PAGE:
Baseline characteristics of study populations

We compared a total of 76 baseline variables, all of them obtained within 72 h of the admission between the three groups. The most important differences are summarised in tables 2 and 3.

Table 2

Comparison of baseline characteristics in the derivation and internal validation sample

Table 3

Comparison of baseline characteristics in the derivation and external validation sample

Comparison of the prognostic model in the derivation and validation samples

Sensitivity, specificity, positive and negative likelihoods ratios and predictive values in the derivation and both validations samples are represented in table 4.

Table 4

Accuracy of the prognostic model to predict urgent surgery or inhospital mortality among the three groups

The discriminatory power of the model, expressed as the area under the receiver operating characteristic curve, was similar between derivation and both validation samples (internal 0.67 vs 0.68, p=0.79; external 0.67 vs p=0.74, p=0.09).

Application of the risk score in the validation samples

The proportion of patients who developed an event in the validation samples depended on the number and type of prognostic factors shown in figure 1. The risk score was calculated by assigning a value of one when an independent risk variable was present and then categorising patients in the validation cohorts by the number of risk factors present, as shown in figure 1. There was a progressive, significant pattern of increasing event rates as the risk stratification score increased in both validation cohorts (p<0.001 by χ2 for trend).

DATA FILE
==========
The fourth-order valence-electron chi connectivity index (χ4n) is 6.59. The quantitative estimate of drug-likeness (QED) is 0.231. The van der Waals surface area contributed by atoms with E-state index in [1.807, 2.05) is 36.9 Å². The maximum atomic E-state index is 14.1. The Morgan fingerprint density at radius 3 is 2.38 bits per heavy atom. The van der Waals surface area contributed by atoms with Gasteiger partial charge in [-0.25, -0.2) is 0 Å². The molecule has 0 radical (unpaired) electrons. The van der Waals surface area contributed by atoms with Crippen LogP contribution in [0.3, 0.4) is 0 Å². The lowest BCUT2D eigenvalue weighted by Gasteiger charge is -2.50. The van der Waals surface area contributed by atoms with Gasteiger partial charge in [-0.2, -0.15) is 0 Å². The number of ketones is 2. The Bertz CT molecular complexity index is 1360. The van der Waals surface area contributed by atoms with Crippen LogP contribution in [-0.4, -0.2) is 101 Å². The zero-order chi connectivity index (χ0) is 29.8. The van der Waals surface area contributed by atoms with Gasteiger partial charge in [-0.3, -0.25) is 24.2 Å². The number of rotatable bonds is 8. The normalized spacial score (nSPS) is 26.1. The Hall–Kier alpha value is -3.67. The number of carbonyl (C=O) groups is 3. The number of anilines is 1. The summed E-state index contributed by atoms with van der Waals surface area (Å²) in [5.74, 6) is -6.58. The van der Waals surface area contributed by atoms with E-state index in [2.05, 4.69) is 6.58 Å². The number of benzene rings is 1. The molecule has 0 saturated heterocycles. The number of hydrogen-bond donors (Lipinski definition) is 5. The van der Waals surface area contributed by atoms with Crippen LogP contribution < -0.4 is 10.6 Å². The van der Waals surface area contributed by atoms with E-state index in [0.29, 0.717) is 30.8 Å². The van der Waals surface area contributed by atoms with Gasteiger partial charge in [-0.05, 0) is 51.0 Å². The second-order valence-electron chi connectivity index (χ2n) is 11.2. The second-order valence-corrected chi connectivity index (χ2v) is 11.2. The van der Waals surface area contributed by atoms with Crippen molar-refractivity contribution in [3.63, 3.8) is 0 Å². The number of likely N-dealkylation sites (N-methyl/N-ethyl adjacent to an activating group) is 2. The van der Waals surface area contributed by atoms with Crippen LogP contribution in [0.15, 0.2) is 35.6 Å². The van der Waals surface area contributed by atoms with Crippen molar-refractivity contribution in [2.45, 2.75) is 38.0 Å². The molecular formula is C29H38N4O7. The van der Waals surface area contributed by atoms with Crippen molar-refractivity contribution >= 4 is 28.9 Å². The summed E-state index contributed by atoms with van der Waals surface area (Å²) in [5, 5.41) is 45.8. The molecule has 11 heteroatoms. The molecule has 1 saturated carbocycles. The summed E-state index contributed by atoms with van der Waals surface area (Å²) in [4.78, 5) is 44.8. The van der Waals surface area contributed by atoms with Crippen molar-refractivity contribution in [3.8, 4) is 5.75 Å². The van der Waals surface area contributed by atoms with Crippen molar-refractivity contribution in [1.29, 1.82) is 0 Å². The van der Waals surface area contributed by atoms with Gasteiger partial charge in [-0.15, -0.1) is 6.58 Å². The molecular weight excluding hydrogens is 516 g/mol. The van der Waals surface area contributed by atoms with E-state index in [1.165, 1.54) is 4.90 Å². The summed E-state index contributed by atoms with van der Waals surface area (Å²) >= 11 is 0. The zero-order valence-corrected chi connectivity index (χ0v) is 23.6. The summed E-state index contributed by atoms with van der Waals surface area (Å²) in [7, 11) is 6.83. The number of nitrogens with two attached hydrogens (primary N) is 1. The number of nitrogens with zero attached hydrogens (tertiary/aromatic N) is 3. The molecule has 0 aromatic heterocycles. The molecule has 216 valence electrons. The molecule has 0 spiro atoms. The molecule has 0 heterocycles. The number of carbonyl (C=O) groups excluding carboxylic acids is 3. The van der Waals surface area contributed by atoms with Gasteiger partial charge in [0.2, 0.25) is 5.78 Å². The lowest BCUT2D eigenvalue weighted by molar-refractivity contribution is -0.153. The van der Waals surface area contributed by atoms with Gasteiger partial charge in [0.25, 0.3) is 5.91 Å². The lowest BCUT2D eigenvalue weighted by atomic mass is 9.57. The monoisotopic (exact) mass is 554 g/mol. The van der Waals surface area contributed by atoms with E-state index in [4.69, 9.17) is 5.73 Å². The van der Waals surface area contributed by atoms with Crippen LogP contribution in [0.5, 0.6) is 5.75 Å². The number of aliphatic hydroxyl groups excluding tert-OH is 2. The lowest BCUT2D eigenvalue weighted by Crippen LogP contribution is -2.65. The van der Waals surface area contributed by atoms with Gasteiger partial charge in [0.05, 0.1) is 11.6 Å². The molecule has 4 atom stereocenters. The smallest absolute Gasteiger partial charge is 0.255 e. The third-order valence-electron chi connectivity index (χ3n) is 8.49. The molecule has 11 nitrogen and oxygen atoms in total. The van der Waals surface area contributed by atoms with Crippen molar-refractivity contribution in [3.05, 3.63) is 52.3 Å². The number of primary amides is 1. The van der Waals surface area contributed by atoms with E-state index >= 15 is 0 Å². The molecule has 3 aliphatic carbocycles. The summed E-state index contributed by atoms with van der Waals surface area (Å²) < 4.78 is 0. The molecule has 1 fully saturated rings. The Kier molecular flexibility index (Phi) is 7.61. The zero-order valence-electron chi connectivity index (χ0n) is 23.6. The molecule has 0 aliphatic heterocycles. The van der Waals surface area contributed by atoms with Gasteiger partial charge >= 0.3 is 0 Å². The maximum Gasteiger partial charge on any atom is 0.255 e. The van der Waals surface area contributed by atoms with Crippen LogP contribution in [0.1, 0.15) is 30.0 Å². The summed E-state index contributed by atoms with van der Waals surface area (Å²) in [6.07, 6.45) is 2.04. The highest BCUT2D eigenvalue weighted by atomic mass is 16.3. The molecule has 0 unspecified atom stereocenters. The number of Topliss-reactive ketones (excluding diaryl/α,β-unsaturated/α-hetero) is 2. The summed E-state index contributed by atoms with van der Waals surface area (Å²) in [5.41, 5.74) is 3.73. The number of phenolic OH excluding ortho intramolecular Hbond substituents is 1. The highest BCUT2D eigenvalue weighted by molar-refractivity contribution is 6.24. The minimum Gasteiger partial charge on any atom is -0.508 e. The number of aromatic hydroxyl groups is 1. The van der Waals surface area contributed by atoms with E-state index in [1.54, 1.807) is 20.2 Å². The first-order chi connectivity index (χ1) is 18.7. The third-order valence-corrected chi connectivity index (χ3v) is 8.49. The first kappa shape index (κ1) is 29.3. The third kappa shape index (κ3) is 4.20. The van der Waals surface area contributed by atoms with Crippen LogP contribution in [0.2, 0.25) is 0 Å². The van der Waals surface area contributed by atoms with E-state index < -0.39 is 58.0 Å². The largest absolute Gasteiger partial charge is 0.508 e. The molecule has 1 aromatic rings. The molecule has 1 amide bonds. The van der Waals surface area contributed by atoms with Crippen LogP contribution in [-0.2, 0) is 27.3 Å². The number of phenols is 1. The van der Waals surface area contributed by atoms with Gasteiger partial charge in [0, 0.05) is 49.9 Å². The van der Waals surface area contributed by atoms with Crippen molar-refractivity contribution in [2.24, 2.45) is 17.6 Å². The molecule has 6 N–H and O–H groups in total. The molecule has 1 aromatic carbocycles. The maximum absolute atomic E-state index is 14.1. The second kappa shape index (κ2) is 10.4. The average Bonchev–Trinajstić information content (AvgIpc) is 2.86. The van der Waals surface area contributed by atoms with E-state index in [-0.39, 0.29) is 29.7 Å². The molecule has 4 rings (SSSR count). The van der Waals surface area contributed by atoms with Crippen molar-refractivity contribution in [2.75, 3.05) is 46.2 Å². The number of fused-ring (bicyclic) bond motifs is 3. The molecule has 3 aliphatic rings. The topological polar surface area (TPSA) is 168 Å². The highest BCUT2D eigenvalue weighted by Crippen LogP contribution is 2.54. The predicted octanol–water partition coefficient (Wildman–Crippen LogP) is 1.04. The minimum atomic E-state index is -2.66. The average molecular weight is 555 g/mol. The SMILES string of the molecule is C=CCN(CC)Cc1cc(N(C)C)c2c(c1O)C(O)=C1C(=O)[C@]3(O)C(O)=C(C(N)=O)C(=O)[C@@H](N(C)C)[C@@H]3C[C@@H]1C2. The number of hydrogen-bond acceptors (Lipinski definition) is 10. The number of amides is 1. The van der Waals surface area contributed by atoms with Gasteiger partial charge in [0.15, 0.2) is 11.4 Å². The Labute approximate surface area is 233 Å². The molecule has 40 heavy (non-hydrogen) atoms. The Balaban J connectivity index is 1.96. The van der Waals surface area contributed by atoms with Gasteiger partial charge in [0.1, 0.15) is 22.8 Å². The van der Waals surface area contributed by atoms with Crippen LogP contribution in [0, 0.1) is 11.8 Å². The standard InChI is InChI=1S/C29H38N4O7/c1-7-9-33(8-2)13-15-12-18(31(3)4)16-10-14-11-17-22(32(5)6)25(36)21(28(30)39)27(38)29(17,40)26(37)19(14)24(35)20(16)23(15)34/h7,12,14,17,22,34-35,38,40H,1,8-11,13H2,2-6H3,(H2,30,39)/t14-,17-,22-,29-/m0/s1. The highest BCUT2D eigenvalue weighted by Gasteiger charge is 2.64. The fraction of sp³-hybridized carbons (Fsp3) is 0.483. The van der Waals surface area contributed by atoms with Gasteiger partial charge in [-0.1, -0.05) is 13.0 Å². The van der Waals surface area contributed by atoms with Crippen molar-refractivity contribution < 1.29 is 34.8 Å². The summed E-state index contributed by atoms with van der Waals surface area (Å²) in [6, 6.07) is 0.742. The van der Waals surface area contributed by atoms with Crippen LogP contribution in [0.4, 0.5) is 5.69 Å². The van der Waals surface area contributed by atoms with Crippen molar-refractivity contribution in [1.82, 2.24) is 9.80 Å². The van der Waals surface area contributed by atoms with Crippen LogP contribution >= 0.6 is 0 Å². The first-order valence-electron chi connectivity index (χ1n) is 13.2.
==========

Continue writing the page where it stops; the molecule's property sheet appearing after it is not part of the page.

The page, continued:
Figure 1

Rate of events depending on the number and type of variables present.

Discussion

Infective endocarditis is a devastating disease in which the early recognition of predicting factors that identify patients with a high risk of complications is of great interest. Our group recently derived a stratification model based on variables easily obtained within 72 h of admission. Independent risk factors for inhospital mortality or urgent surgery (that performed before antibiotic treatment was completed) were Staphylococcus aureus infection, heart failure and periannular complications. Based on the number and nature of variables present, we derived a model to predict the probability of having an event.7